Monday, September 17, 2007

Human energy harvesting--a reply

Human energy harvesting--a very silly idea | Tech news blog - CNET News.com

The above link is a response to an MIT report that endorses generating power from the everyday movement of people. The initial report suggests using dynamos in the flooring of a subway station to generate electricity from the stompings of you and I. Here is the Cnet reply:

But if there's enough motion to provide harvestable energy, there's enough motion for the humans to notice. Ever walked along a pedestrian suspension bridge that bounced under your feet? It takes more energy to walk on such a surface than it does on a rigid surface.

Where does that energy come from? From you, of course. It's like carrying a parasite that takes a little bit of your energy. In fact, this approach is also called parasitic power generation. By keeping the parasite fed, you get a little more tired and you eat a little more food. In effect, you become a highly inefficient motor that runs on food.

Food calories are inefficient to produce. A wheat field is a giant biochemical solar panel that turns a small part of the sun's energy into chemical compounds that you can eat.

And then those compounds have to be kept cool and transported large distances, then cooked and eaten. By comparison, traditional electric power generation is hugely more efficient.

So when you see celebrity Ed Begley Jr. using a stationary bicycle to turn a generator to power his toaster, remember that this is a crime against the environment--not environmentalism.


Ok, I'm with you for the most part. It's a horrible fallacy to think we can result in a net gain by using humans as generators because ultimately, we are awfully inefficient. It's like saying that an electric car is better for the environment than a gasoline powered car... well perhaps, but you have to consider where that electricity comes from. If you're on a nuclear plant's grid then great. If the electricity is made by burning coal then you aren't much better off than with gasoline. I'm actually surprised the MIT report made this error.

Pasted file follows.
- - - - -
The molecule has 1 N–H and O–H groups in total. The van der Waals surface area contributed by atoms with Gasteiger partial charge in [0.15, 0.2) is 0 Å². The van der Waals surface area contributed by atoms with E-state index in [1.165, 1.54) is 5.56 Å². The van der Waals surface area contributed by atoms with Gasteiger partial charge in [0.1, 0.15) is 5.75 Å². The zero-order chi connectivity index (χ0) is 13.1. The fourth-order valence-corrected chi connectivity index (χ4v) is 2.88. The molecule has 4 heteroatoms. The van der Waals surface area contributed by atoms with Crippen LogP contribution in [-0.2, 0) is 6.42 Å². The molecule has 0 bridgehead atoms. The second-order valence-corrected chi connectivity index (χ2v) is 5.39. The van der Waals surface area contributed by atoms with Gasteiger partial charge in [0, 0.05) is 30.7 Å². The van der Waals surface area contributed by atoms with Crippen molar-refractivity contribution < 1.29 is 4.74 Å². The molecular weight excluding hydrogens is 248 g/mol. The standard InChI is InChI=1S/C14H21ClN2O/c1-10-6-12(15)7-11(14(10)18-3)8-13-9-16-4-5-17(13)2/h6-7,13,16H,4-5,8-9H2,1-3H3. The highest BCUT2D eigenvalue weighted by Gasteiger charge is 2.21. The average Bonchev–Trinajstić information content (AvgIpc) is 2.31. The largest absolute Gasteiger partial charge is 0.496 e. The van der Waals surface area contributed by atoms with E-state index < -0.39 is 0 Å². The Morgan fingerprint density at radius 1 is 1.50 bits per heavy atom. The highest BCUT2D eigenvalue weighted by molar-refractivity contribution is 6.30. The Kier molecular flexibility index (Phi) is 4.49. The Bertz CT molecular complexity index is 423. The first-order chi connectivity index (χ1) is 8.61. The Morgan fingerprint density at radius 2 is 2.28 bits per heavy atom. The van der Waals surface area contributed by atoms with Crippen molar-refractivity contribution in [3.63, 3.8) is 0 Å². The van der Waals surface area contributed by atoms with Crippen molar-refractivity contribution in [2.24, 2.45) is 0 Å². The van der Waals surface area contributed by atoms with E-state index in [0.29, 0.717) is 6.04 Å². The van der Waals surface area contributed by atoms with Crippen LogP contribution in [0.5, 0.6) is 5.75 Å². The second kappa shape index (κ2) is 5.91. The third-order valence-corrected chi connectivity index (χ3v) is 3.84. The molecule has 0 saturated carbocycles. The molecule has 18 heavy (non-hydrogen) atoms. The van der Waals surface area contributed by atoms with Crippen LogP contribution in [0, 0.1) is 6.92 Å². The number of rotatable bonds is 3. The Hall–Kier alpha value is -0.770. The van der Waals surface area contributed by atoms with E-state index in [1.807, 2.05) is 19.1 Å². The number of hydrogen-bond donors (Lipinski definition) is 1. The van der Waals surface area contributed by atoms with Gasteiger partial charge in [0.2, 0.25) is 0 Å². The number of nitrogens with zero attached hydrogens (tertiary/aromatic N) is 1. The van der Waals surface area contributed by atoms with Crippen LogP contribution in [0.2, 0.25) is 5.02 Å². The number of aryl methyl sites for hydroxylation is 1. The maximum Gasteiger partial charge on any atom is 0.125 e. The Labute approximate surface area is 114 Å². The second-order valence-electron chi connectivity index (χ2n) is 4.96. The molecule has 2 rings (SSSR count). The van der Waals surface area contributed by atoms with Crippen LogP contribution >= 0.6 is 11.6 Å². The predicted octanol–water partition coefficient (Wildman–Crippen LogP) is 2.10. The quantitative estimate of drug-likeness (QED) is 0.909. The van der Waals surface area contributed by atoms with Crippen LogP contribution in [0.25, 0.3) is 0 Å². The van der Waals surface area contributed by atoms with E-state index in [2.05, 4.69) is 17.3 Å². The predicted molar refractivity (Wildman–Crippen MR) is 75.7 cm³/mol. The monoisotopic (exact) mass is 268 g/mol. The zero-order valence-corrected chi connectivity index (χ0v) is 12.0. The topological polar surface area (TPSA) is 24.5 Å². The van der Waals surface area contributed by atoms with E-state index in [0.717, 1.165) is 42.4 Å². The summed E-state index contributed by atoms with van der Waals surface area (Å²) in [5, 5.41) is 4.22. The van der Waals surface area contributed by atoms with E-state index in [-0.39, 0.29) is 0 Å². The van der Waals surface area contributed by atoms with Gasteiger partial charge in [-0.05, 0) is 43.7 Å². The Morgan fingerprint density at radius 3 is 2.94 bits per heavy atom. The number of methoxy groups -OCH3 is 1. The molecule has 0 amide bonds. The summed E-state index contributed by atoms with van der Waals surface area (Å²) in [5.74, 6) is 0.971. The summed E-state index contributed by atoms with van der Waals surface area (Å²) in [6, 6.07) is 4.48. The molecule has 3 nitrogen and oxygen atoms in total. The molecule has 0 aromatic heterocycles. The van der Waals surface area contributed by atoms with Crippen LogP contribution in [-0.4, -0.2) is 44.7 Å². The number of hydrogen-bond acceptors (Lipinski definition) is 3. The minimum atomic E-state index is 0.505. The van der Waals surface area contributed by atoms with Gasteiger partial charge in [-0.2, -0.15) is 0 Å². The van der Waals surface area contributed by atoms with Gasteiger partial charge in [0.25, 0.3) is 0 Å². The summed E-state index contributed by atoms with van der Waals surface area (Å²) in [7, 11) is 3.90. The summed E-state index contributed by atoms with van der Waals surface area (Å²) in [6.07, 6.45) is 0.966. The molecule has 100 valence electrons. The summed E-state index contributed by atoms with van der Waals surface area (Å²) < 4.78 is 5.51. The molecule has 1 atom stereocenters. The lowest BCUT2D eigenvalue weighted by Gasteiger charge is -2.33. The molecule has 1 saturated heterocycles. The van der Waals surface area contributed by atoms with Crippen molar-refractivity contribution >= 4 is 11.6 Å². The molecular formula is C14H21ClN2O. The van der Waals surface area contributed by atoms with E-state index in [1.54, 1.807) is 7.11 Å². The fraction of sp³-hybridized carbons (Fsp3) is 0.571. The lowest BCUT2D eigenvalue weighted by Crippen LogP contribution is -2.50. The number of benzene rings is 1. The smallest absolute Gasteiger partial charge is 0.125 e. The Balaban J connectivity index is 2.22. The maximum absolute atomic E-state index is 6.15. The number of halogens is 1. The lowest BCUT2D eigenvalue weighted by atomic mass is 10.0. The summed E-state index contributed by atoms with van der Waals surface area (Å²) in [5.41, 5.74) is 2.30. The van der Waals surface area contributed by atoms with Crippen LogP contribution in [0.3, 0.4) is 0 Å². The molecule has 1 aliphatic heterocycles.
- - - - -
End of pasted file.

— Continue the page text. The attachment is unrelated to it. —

I have to comment on that last sentence though. Stationary bicycles and the like are the one exception to the rule. It is inefficient to use normal day to day activities to produce electricity, because we generally want our day to day activities to be as efficient as possible. If only there were some activity we engage in that is deliberately inefficient. The gym! Why do people ride stationary bikes in the first place? To burn as many calories as they can! They're putting their inefficient body to the red line on purpose, and that energy is just being wasted in the artificial resistance of the machine. Why not use a dynamo to produce the resistance rather than weights, springs, or friction straps? If the person is going to be expending that extra energy anyways, there is no harm in harnessing it.

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